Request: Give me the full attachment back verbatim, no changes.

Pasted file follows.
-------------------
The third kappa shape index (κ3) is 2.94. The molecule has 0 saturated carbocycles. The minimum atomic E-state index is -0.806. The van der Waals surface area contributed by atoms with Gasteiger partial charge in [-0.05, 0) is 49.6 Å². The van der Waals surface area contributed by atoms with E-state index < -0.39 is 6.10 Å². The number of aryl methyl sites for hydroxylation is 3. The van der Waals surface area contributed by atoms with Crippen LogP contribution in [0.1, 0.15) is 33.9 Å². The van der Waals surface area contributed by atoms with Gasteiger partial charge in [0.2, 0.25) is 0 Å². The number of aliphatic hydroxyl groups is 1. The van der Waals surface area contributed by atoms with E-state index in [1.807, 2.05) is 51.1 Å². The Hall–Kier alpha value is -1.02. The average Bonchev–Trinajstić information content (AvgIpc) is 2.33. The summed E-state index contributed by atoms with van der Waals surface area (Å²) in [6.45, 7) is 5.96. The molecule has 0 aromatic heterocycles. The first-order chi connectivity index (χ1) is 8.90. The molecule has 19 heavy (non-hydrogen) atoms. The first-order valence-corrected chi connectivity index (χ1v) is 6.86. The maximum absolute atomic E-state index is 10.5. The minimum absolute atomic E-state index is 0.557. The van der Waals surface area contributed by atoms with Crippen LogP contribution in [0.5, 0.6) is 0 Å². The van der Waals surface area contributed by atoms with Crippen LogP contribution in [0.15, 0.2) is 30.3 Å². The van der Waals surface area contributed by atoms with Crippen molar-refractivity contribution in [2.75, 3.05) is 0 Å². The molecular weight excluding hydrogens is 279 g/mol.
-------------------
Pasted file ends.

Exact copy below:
The third kappa shape index (κ3) is 2.94. The molecule has 0 saturated carbocycles. The minimum atomic E-state index is -0.806. The van der Waals surface area contributed by atoms with Gasteiger partial charge in [-0.05, 0) is 49.6 Å². The van der Waals surface area contributed by atoms with E-state index < -0.39 is 6.10 Å². The number of aryl methyl sites for hydroxylation is 3. The van der Waals surface area contributed by atoms with Crippen LogP contribution in [0.1, 0.15) is 33.9 Å². The van der Waals surface area contributed by atoms with Gasteiger partial charge in [0.2, 0.25) is 0 Å². The number of aliphatic hydroxyl groups is 1. The van der Waals surface area contributed by atoms with E-state index in [1.807, 2.05) is 51.1 Å². The Hall–Kier alpha value is -1.02. The average Bonchev–Trinajstić information content (AvgIpc) is 2.33. The summed E-state index contributed by atoms with van der Waals surface area (Å²) in [6.45, 7) is 5.96. The molecule has 0 aromatic heterocycles. The first-order chi connectivity index (χ1) is 8.90. The molecule has 19 heavy (non-hydrogen) atoms. The first-order valence-corrected chi connectivity index (χ1v) is 6.86. The maximum absolute atomic E-state index is 10.5. The minimum absolute atomic E-state index is 0.557. The van der Waals surface area contributed by atoms with Crippen LogP contribution in [0.5, 0.6) is 0 Å². The van der Waals surface area contributed by atoms with Crippen LogP contribution in [0.15, 0.2) is 30.3 Å². The van der Waals surface area contributed by atoms with Crippen molar-refractivity contribution in [2.75, 3.05) is 0 Å². The molecular weight excluding hydrogens is 279 g/mol.